Zorrii (Keri Russell) gets more screen and dialogue than many other characters established in the current trilogy, so you might wonder how important she might be in the scheme of things. Really, her main purpose is to highlight the feelings of loyalty and obligation J.J. Abrams still has towards Keri Russell and Greg Grunberg, who also has had a minorish role in these three flicks as a Rebel pilot, who he keeps casting in stuff after all these years. They were two of the main characters in his first tv series, being Felicity, and since then they’ve been in everything he does nearly twenty years later.

Now that’s love. Now that’s loyalty. Either that, or they’ve both got unspeakable dirt on him, and he knows what will happen if they don’t get work chop chop.

Zorrii is okay, and pretty cool looking as a character, but her main purpose is to remind us that Poe Dameron has some dirt under his fingernails, shocked as Finn is to find out that Poe was a spice dealer back in the day, which I guess is their equivalent of being a drug dealer.

Just say no to drugs, kids, but say yes to Spice! It’s good for what ails you, as long as it’s a bored palate.

Possibly my favourite non-Star War-sy scene in the flick involved Poe and Zorrii from a distance, as something is being celebrated, and he gives her a head gesture like “Have I still got a chance?” and she emphatically indicates “Uh-uh”. And then he indicates an only slightly disappointed “Cool, cool, I respect your boundaries”. It’s all non-verbal, and it’s all hilarious, for me at least. Oscar Isaac is so great in other things, it’s almost slumming for him to be here, but he doesn’t just phone it in, which is a relief. He gets to be cooler than John Boyega’s character of Finn, but I guess Finn gets to care about more things, or comes to terms with more things, or masters that far away but still intense facial expression when something Force-y is happening.

Because lightsabres are cool, and lightsabre battles are cool, they know to space them out for us so we don’t get too bored with them. The fight between Kylo and Rey on a wave swept platform looks pretty amazing. They try to fight in different ways from before, just to keep things fresh, and I guess it’s okay. It’s not a multi-stage fight like some of the more frantic yet drawn out ones in the prequels, but it also isn’t treated like the be all and end all: Rey might have some anger towards Kylo Ren, but she doesn’t actually want to kill him. And that’s where they introduce, at least for these films, new powers to destroy and to heal, which works out pretty well, all things considered.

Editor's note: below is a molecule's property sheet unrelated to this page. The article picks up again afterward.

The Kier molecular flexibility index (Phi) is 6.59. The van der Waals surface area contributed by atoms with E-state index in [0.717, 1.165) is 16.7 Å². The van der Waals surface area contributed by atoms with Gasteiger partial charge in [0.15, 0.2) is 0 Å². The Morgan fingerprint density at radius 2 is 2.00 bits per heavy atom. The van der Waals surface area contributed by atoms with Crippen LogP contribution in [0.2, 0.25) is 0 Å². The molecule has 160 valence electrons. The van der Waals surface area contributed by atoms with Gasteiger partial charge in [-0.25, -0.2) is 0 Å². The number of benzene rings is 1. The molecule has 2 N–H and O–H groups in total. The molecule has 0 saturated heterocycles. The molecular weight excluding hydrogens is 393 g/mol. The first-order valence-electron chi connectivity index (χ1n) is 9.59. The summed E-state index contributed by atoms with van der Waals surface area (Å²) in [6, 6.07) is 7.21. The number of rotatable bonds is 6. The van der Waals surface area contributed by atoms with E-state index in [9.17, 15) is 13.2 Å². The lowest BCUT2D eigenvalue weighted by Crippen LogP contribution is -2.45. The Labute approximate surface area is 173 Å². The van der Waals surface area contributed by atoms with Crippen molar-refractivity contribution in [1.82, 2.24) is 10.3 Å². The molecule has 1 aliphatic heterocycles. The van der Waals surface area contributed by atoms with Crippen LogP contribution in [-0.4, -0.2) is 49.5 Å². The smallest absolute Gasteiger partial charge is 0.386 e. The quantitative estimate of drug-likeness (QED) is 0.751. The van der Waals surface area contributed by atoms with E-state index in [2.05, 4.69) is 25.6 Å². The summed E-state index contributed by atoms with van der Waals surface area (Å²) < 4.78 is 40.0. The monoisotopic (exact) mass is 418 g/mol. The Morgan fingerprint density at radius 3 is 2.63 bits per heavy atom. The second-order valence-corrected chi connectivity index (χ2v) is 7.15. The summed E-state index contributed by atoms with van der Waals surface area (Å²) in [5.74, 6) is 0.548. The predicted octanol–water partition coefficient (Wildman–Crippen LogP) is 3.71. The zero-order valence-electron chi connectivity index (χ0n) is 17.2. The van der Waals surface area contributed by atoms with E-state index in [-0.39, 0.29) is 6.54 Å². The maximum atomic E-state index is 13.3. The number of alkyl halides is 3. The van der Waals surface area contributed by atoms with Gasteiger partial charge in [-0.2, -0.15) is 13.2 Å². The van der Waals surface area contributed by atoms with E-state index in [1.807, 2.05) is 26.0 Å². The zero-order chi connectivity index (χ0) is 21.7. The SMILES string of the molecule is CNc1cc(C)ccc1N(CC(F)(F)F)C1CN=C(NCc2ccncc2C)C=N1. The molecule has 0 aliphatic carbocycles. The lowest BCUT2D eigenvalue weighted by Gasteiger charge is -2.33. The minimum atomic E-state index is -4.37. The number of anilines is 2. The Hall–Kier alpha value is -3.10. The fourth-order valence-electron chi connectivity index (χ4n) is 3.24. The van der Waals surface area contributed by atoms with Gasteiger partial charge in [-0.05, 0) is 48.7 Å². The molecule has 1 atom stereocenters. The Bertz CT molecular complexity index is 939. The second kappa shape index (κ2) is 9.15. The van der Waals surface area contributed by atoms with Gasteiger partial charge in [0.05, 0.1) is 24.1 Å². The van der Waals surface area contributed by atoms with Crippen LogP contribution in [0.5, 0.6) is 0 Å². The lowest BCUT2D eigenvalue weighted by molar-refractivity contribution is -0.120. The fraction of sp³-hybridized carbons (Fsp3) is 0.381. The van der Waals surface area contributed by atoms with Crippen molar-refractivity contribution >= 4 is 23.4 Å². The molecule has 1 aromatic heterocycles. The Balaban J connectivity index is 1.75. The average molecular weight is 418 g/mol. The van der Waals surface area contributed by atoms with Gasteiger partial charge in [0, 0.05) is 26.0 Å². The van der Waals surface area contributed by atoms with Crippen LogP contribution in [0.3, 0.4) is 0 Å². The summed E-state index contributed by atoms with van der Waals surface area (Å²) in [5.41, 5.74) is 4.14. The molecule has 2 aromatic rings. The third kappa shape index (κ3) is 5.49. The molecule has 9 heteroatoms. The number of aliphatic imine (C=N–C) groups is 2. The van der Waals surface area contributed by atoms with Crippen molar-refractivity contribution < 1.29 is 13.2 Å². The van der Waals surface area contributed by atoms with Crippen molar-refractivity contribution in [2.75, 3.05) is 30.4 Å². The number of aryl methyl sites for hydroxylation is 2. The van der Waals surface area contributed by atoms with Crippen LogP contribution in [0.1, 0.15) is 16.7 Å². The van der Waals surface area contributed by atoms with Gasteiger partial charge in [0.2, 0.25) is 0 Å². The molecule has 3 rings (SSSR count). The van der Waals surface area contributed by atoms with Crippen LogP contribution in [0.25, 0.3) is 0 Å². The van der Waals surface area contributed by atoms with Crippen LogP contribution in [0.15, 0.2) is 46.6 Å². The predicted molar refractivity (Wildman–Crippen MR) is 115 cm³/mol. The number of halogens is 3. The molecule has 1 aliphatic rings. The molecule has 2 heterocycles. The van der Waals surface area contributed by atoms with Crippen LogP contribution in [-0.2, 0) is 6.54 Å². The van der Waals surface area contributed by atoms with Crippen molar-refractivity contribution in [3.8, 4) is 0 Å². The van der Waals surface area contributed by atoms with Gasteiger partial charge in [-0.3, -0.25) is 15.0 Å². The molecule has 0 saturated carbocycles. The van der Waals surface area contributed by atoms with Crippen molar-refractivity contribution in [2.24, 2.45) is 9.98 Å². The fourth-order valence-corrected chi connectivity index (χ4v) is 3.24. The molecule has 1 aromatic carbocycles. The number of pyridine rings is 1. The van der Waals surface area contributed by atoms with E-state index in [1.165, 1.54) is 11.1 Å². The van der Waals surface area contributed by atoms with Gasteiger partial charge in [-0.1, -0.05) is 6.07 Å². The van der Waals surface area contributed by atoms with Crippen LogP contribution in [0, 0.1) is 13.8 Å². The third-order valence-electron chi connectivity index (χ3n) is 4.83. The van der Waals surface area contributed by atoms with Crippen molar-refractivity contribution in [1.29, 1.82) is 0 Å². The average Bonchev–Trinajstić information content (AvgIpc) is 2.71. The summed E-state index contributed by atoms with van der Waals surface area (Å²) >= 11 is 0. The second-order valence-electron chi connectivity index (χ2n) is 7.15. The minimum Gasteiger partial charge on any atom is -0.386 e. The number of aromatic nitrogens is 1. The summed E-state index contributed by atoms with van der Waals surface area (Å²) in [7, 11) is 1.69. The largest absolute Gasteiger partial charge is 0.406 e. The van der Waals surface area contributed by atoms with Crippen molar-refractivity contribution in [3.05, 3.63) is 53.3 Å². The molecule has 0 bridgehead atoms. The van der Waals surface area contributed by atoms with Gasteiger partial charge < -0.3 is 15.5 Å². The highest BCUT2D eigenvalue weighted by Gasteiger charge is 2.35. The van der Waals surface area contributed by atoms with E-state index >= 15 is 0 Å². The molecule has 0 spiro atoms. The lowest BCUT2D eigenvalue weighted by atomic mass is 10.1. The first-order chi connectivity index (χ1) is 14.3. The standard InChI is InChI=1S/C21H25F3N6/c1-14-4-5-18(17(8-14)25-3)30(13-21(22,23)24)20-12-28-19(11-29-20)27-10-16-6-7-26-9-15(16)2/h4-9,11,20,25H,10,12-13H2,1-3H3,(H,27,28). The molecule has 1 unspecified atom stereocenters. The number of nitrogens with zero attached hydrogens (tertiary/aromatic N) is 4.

That fight is a prelude to the Final Battle to beat all Final Battles, until the next one comes along. It’s resolved in the time old tradition of people yelling at each other and then everything else blowing up, but it’s done in a competent enough manner.

What was a bit of a surprise is that Palpatine himself essentially admits that he has backup – all the vile Sith who’ve previously lived and died lend their vileness to him. So what’s a girl who’s tapping in to the goodwill and support of all the previous Jedi to do but accept that every decent soul is on her side? I was chilled by those scenes, I’m not ashamed to admit I was moved by those scenes.

Some parts of it, formulaic as they are, were enjoyable to watch, especially when Adam Driver decides he can be more of a smartarse now that he’s not having to be the most Emo teenager on the Emo block. He doesn’t even have to put heaps of eyeliner on.

Most actors, like the ones in the original three movies, aren’t bigger than the flicks. With the prequels and then these ones, it made it seem like any actors can be slotted in to any section, fitting seamlessly like a Lego block forced into very technical pudding. As wonderful as a career as I hope Daisy Ridley has far away from these flicks, the one person who seems bigger and yet indifferent to these flicks is Adam Driver, who is a strange actor at the best of times. You could argue that he did what he could with this role, some of it seemed worthy of mockery, but he’s the only one that comes out of this completely unscathed. As the weird hipster doofus that pops up everywhere, he’s quite accomplished at not overacting, and he did better here than the role ever deserved.

I enjoyed it. I very much doubt it’s the last one. I am sick of the constant references to the original trilogy, and I would love them to tell new stories, but watching Rey’s story wrap up in a meaningful way, on Tattoine, as the twin suns lower in the sky, was moving enough without the nostalgia, even as she pays tribute to the twins who guided her towards the best of herself and the light.

It’s more than enough for me.

8 times the darkness in Emperor Palpatine’s den of evil was so scary, I thought Catholic priests were going to attack Rey and Kylo out of 10

“I've died before. The dark side of the Force is a pathway to many abilities some consider to be... unnatural.” – as if he wasn’t creepy enough before, now he’s quoting directly from the Bible – The Rise of Skywalker